And those volunteers have proved fiercely loyal to the cause. “As anglers, we have to take responsibility,” MacMillan says. “I’ve released every single billfish I’ve ever caught. I think my knowledge on the water, to tell [scientists] what we caught, where, and what we saw, is so important for research and conservation efforts going forward. They need us. They need anglers to tell them what we see on the water.”
The Wider Ocean
One can’t help but ponder a parallel universe in which TBF never existed. With the stark lack of allies billfish have, what might have happened to the species if TBF simply never got off the ground?
Might they have encountered, we shutter to say, the E-word?
“Probably not extinction,” says C. Phillip Goodyear, TBF’s resident scientist. “But certainly there was not an incentive to conserve the species nearly as much as there is now. And a lot of that is directly a benefit of TBF.”
Yet the war is far from won. And everyone at TBF understands that there is no finish line to the conservation effort. It will remain a lifelong battle, and an uphill one at that. But Peel is optimistic. She’s made undeniable progress. TBF has successfully reduced the destructive impact of longline fishing boats on billfish, preached the importance of circle hooks — which prevent fish from being fatally “gut hooked” — to the angling community, and promoted safe release techniques and practices to those who catch billfish. Peel estimates about 97 percent of anglers now release their billfish, and that number is growing every year.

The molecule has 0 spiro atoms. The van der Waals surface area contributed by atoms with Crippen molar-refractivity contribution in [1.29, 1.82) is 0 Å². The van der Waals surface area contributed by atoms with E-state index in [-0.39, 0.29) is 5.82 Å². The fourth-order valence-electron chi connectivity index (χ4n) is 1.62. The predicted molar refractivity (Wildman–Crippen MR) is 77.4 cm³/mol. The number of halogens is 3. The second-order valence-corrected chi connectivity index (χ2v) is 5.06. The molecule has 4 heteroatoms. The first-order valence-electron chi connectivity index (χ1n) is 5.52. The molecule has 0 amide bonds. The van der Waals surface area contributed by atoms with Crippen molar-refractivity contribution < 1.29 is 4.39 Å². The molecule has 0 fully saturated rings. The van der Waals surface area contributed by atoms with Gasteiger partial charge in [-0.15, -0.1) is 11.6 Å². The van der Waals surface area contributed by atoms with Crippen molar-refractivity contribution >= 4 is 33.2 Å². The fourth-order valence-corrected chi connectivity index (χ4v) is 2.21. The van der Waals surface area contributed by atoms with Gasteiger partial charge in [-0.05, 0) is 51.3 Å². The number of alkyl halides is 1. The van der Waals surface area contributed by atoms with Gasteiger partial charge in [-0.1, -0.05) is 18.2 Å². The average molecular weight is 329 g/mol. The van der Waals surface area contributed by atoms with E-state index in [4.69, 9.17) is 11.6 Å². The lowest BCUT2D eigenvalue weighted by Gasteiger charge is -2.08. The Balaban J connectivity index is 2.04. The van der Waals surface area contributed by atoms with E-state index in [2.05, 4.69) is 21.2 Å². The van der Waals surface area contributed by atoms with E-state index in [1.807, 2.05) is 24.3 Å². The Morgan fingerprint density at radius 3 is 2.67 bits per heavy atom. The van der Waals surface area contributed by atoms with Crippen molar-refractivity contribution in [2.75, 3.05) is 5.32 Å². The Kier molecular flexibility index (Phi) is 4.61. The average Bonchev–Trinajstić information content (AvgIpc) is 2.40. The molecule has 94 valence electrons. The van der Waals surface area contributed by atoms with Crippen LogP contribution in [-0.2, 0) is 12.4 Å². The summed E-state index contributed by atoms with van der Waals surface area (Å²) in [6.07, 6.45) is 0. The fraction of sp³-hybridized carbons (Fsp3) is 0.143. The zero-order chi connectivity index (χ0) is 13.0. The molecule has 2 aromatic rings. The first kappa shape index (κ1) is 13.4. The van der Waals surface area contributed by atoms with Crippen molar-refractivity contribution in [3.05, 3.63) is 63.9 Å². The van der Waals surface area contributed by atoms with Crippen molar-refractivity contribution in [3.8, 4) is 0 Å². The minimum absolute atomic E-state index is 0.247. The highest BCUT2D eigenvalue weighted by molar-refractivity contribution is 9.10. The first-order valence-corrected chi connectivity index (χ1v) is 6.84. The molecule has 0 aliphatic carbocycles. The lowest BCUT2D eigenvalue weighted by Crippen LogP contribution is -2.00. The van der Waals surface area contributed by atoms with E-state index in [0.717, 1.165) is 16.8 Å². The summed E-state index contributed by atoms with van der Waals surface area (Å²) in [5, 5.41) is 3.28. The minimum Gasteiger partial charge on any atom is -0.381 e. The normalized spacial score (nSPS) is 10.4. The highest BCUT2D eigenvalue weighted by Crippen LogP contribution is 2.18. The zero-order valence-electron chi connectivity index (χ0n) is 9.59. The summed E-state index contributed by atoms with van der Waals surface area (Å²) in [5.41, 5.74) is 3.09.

Still, others see a more difficult road ahead. Prince, who’s been in the trenches of this fight as long as anyone, understandably shows signs of battle fatigue. He’s deeply worried about climate change and our government’s lack of action about it. He also preaches the danger of oxygen minimum zones (OMZs), a fairly recent — and troubling — discovery he’s devoted the last few years of his career to.
“Bottom line is, in the pelagic waters, there’s a freight train full of water that’s low in oxygen,” he says. Much lower in oxygen than many of the pelagic species — including billfish — need. That train is moving closer and closer to the surface, pushing up billfish with it, which does two things. One, it creates a false illusion that billfish are becoming more plentiful, and, two, makes them more susceptible to human fishing. “I always tell people: if I have five Japanese koi, and I put them in my bathtub and fill it all the way to the top and try to catch one with my hand, it would be very difficult. But if you take out the plug and let the water go down, just enough to keep their gills wet, you can collect them very easily. This is what’s happening to the billfish.”